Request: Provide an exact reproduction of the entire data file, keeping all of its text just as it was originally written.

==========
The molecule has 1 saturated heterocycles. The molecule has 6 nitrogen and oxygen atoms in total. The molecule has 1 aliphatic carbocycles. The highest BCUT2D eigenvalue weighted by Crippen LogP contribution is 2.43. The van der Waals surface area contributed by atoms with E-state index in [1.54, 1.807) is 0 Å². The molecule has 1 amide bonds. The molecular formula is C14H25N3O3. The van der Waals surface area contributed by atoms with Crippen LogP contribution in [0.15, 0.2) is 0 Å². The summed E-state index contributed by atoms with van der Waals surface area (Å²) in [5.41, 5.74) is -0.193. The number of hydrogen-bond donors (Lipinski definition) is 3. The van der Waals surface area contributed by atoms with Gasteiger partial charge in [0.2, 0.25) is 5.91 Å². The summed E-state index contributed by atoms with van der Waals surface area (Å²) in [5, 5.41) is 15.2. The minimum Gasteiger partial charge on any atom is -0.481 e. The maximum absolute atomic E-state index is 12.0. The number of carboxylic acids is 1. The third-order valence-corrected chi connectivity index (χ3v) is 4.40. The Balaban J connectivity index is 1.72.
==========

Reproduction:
The molecule has 1 saturated heterocycles. The molecule has 6 nitrogen and oxygen atoms in total. The molecule has 1 aliphatic carbocycles. The highest BCUT2D eigenvalue weighted by Crippen LogP contribution is 2.43. The van der Waals surface area contributed by atoms with E-state index in [1.54, 1.807) is 0 Å². The molecule has 1 amide bonds. The molecular formula is C14H25N3O3. The van der Waals surface area contributed by atoms with Crippen LogP contribution in [0.15, 0.2) is 0 Å². The summed E-state index contributed by atoms with van der Waals surface area (Å²) in [5.41, 5.74) is -0.193. The number of hydrogen-bond donors (Lipinski definition) is 3. The van der Waals surface area contributed by atoms with Gasteiger partial charge in [0.2, 0.25) is 5.91 Å². The summed E-state index contributed by atoms with van der Waals surface area (Å²) in [5, 5.41) is 15.2. The minimum Gasteiger partial charge on any atom is -0.481 e. The maximum absolute atomic E-state index is 12.0. The number of carboxylic acids is 1. The third-order valence-corrected chi connectivity index (χ3v) is 4.40. The Balaban J connectivity index is 1.72.